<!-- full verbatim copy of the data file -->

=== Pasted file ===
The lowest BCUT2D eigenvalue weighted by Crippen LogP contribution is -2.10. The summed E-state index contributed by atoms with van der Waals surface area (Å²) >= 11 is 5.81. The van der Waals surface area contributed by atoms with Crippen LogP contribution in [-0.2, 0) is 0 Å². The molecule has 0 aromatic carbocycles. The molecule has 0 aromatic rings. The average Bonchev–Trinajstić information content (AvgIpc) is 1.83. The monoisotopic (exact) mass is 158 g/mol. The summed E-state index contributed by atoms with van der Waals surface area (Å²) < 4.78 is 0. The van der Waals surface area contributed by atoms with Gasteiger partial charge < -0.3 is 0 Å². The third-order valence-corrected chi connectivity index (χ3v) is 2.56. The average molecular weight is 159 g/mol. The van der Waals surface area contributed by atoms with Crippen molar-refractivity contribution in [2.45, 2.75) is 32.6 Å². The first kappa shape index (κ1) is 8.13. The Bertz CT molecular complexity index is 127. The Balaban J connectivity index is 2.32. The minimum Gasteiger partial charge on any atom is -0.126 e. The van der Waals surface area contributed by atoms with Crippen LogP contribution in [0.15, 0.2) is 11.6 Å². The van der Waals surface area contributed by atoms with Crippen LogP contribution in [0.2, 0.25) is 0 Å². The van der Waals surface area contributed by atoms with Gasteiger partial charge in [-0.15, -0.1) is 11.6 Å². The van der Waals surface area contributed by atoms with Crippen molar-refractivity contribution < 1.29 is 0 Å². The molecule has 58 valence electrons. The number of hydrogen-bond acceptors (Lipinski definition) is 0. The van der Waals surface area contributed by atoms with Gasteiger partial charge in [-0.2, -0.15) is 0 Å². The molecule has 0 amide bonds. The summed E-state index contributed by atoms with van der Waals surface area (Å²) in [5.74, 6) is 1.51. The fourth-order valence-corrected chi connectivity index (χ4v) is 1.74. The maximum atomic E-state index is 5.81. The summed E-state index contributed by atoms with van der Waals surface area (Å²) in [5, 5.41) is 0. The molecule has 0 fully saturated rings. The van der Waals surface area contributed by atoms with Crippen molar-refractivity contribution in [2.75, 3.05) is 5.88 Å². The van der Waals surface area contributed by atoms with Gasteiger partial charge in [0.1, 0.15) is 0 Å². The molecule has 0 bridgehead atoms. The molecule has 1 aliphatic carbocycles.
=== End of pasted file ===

The lowest BCUT2D eigenvalue weighted by Crippen LogP contribution is -2.10. The summed E-state index contributed by atoms with van der Waals surface area (Å²) >= 11 is 5.81. The van der Waals surface area contributed by atoms with Crippen LogP contribution in [-0.2, 0) is 0 Å². The molecule has 0 aromatic carbocycles. The molecule has 0 aromatic rings. The average Bonchev–Trinajstić information content (AvgIpc) is 1.83. The monoisotopic (exact) mass is 158 g/mol. The summed E-state index contributed by atoms with van der Waals surface area (Å²) < 4.78 is 0. The van der Waals surface area contributed by atoms with Gasteiger partial charge < -0.3 is 0 Å². The third-order valence-corrected chi connectivity index (χ3v) is 2.56. The average molecular weight is 159 g/mol. The van der Waals surface area contributed by atoms with Crippen molar-refractivity contribution in [2.45, 2.75) is 32.6 Å². The first kappa shape index (κ1) is 8.13. The Bertz CT molecular complexity index is 127. The Balaban J connectivity index is 2.32. The minimum Gasteiger partial charge on any atom is -0.126 e. The van der Waals surface area contributed by atoms with Crippen LogP contribution in [0.15, 0.2) is 11.6 Å². The van der Waals surface area contributed by atoms with Crippen LogP contribution in [0.2, 0.25) is 0 Å². The van der Waals surface area contributed by atoms with Gasteiger partial charge in [-0.15, -0.1) is 11.6 Å². The van der Waals surface area contributed by atoms with Crippen molar-refractivity contribution < 1.29 is 0 Å². The molecule has 58 valence electrons. The number of hydrogen-bond acceptors (Lipinski definition) is 0. The van der Waals surface area contributed by atoms with Gasteiger partial charge in [-0.2, -0.15) is 0 Å². The molecule has 0 amide bonds. The summed E-state index contributed by atoms with van der Waals surface area (Å²) in [5.74, 6) is 1.51. The fourth-order valence-corrected chi connectivity index (χ4v) is 1.74. The maximum atomic E-state index is 5.81. The summed E-state index contributed by atoms with van der Waals surface area (Å²) in [5, 5.41) is 0. The molecule has 0 fully saturated rings. The van der Waals surface area contributed by atoms with Crippen molar-refractivity contribution in [2.75, 3.05) is 5.88 Å². The van der Waals surface area contributed by atoms with Gasteiger partial charge in [0.1, 0.15) is 0 Å². The molecule has 0 bridgehead atoms. The molecule has 1 aliphatic carbocycles.